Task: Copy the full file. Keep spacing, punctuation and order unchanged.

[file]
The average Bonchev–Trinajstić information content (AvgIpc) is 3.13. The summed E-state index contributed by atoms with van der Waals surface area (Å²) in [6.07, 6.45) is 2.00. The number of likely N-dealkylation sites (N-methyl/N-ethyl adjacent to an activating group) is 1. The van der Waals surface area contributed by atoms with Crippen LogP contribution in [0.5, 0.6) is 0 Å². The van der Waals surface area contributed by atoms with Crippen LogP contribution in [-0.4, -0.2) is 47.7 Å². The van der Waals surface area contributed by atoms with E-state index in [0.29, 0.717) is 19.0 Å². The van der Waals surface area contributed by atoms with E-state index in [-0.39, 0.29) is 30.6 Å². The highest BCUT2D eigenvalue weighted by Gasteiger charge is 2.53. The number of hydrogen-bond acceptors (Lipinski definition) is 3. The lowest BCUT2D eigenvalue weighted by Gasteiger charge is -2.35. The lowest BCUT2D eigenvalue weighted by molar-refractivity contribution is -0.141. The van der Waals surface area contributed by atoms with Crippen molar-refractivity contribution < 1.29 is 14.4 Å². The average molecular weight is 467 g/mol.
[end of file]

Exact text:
The average Bonchev–Trinajstić information content (AvgIpc) is 3.13. The summed E-state index contributed by atoms with van der Waals surface area (Å²) in [6.07, 6.45) is 2.00. The number of likely N-dealkylation sites (N-methyl/N-ethyl adjacent to an activating group) is 1. The van der Waals surface area contributed by atoms with Crippen LogP contribution in [0.5, 0.6) is 0 Å². The van der Waals surface area contributed by atoms with Crippen LogP contribution in [-0.4, -0.2) is 47.7 Å². The van der Waals surface area contributed by atoms with E-state index in [0.29, 0.717) is 19.0 Å². The van der Waals surface area contributed by atoms with E-state index in [-0.39, 0.29) is 30.6 Å². The highest BCUT2D eigenvalue weighted by Gasteiger charge is 2.53. The number of hydrogen-bond acceptors (Lipinski definition) is 3. The lowest BCUT2D eigenvalue weighted by Gasteiger charge is -2.35. The lowest BCUT2D eigenvalue weighted by molar-refractivity contribution is -0.141. The van der Waals surface area contributed by atoms with Crippen molar-refractivity contribution < 1.29 is 14.4 Å². The average molecular weight is 467 g/mol.